What happens when you cross tower defence, a third-person action-adventure, a hack and slash button masher and a real-time stategy game? A horrible, muddled mess appears to be the answer if Ratchet & Clank: Q-Force is anything to go by.
Fans of the Ratchet & Clank series are going to be familiar with the setting at least. Newcomers to everyone’s favourite intergalactic dynamic duo might be left scratching their heads and wondering who everyone is and what exactly is supposed to be going on.
Not that plot or characterisation are important parts of the Q-Force experience. There are flashes here of the series’ trademark humour, but more often than not the jokes fall flat (or get repeated too often to warrant a laugh).
At the core of the game sits a 3D action-adventure wrapped around a pretty standard tower defence set up. You have a number of nodes you’ll need to protect from the attentions of the bad guys, and some then find the enemy’s nodes that must be smashed to bits in order to win.
This balance of attack and defend is a well-trodden path, and works best in the game’s multiplayer. That’s because the campaign mode, as it’s very loosely called, prefers to switch between offence and defence instead, so ruling out much need to implement any kind of strategy.
Thus the single-player component of Q-Force is rendered pretty lifeless. Small maps and repetitive design see you mashing buttons over and over without ever really feeling like you’ve achieved anything. Completing a level just moves you on to the next, and you never feel like you’re progressing so much as dawdling on regardless.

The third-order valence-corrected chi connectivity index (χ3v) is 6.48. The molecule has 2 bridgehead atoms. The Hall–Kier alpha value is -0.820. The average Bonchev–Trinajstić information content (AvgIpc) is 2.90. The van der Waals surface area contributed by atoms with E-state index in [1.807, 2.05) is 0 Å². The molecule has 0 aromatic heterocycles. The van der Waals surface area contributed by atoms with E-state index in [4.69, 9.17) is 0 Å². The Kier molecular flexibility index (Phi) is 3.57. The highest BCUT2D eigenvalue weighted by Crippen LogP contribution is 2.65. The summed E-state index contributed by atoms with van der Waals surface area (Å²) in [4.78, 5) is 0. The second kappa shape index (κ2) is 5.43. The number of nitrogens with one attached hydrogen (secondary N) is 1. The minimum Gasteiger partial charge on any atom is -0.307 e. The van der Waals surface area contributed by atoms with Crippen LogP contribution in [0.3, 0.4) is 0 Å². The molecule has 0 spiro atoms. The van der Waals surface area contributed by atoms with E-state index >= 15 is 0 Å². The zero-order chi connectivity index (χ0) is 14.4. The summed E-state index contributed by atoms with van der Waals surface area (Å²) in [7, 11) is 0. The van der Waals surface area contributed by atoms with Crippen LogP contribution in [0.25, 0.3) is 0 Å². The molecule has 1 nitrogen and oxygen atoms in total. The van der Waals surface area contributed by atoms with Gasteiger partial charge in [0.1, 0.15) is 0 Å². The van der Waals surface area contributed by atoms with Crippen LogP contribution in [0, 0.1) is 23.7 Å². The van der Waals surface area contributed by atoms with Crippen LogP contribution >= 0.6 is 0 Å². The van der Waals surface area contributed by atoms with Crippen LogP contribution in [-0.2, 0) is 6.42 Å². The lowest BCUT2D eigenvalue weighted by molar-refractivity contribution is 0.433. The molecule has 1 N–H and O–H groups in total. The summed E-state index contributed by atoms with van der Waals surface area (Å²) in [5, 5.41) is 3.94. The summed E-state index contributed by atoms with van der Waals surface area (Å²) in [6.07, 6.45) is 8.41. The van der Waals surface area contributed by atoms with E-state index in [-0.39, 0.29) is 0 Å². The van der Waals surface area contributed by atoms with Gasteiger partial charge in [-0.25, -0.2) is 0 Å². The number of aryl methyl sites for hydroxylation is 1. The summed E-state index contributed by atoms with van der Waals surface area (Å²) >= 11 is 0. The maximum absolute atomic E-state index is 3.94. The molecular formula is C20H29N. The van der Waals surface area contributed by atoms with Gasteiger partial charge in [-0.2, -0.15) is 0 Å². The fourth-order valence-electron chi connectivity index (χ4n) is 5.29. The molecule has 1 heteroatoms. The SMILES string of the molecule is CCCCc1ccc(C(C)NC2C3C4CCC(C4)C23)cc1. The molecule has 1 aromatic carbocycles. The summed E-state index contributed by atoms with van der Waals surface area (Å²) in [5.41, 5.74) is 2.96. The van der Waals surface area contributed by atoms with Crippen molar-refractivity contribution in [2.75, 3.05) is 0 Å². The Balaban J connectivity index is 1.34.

At least the multiplayer mode manages to hold on to your attention for a while. The game here is split into three distinct parts. First you take over nodes, then you spend cash and credits on defensive and offensive units, then you fight it out with your opponent to see who can smash the most of the other player’s base before time runs out.
All the while you’re controlling a member of Q-Force – Ratchet, Clank, or one of the other members of the rag tag band. You can add your weight to the army you’ve sent to your opponents base, or choose to hang back and defend your own. Power-ups and health boosts litter the playing area, and grabbing them can mean the difference between success and failure.
Bouts are fast and furious, and the extra tactical layers and chance to breath between button mashing sessions make them far more appealing than the uninspired drudge that makes up the solo campaign. The same design flaws in the stages are still present though, while lazy design can often see your character leap off a ramp only to end up dead in a pool of toxic sludge. So prompting a teeth-grinding delay until you’re able to respawn.
Q-Force tries to squash together genres in a similar way to Brutal Legend, but where that game was at least rich with theme; this is an altogether iffier affair. There are enjoyable moments, especially in the multiplayer, but there’s just not enough meat on these bare bones to tide even the most ardent Ratchet & Clank fan over until the next full release in the series.
By Harry Slater
Format: PS3, PS Vita (inc. as downloadable extra with PS3 version)
Developer: Insomniac Games